Then, at the other end of the county, Rick explores the town of Penzance. First stop, the top of the high street where a state of chemist Humphry Davy can be found. The Davy lamp allowed miners to work in the presence of flammable gases without the risk of explosion and saved countless lives. After a short wander, Rick popped into the famous Admiral Benbow pub. The cosy interior of the pub houses a vast collection of maritime artefacts rescued from numerous shipwrecked vessels which foundered on the Cornish coast over the last 400 years. Famous visitors to the pub include the Rolling Stones and Madness.
Nothing says summer in Cornwall like cooking on the beach. For his final stop of the show, Rick is at Rock Beach for a special clambake with Jack Stein, Ross Geach from Padstow Kitchen Garden, Andrew Tuck, Source Cocktails and many others. On the feasting menu: Padstow lobster and crab from Murt’s Shellfish, oysters, clams and mussels from Porthilly Shellfish and local slaw from Padstow Kitchen Garden.
Recipes in episode 3 celebrate Rick’s visit to Coombeshead Farm – including pork chops with Savoy cabbage and sloes, plus sourdough and pork pies.
Recreate Rick’s pork chop recipe here.
Rick Stein’s Cornwall episode 4 guide:
Cold water swimming is a passion of Rick’s and so, episode four begins with him showing you where he loves to swim most days (regardless of the water temperature) – the Camel Estuary.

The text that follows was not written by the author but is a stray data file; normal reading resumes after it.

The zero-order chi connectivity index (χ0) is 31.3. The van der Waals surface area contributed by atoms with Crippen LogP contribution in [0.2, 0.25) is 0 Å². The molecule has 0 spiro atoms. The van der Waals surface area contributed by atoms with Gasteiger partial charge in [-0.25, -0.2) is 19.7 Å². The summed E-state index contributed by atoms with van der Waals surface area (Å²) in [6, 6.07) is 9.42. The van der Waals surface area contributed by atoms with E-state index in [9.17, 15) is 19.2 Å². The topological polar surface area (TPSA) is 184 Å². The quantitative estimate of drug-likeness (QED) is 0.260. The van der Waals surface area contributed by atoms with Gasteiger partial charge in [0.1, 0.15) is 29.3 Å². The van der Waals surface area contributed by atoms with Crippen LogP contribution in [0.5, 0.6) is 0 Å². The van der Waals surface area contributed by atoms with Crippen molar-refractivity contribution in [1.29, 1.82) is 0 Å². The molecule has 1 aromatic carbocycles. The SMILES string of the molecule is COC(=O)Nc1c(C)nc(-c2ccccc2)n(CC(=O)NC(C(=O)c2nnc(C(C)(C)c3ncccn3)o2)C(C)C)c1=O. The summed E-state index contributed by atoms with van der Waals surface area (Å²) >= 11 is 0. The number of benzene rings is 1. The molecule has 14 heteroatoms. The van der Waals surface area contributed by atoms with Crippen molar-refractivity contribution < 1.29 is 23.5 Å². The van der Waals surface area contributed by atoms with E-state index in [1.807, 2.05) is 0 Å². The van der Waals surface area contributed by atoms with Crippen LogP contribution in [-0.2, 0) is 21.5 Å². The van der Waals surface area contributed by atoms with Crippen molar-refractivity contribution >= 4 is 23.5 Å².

Staying local to Padstow, Rick nips across the water to the small cove of Porthilly to see Tim Marshall at Porthilly Shellfish – who have supplied our restaurants in Cornwall and beyond for many years no. If you’ve ordered oysters when dining with us you’ve probably enjoyed some of Porthilly’s finest. As well as the oyster beds, Tim and his family grow mussels and clams too, which are delightfully sweet.
Next up is a bit of Cornish history at Launceston Castle. Now protected by English Heritage, it was once the administrative headquarters for the Earl of Cornwall – a significant location where control could be kept over the various estates in the area.
During his time in Launceston, Rick also visited St Mary Madelene Church – one of the most impressive and beautiful late medieval churches in Cornwall. It features superb carved detail on the exterior and a wealth of historic memorials and woodwork inside.
Recipes in episode 4 both celebrate the freshest Cornish shellfish from Porthilly Shellfish – moules marinière and Porthilly oysters.
Recreate Rick’s moules marinière recipe here.
Rick Stein’s Cornwall episode 5 guide:
No series about Cornwall would be complete without heading out on the water to catch from crab. Episode 5 starts with Rick and Padstow fishing legend, Johnny Murt from Murt’s Shellfish, heading along the Camel Estuary in search of the best catch. Johnny and his family have supplied our restaurants in Padstow for many years and jolly good it is too.
In between St Ives and Land’s End, Rick and his good friend Barry Humphries head out for a walk at Zennor Head. A very special stretch of National Trust coast close to the village of Zennor where The Gurnard’s Head and Tinner’s Arms are must visits.
Back on home turf nearer Padstow, Rick and Barry visit the rather lovely St Enodoc Church at Trebetherick. Famed for being a place that Poet Laureate Sir John Betjeman loved greatly and is now buried in the grounds and its views out over Daymer Bay.
As you’ll know from watching episode 4, Rick loves cold water swimming, so he had to meet up with the Bluetits swimming club at Perranporth Beach during the series. The Bluetits are a national community that thrive on: ‘Year-round open water swimming with an emphasis on experiencing the thrill of skin swimming.’
Recipes in episode 5 include Padstow crab omelette and salmon fish cakes.
Recreate Rick’s crab omelette recipe here.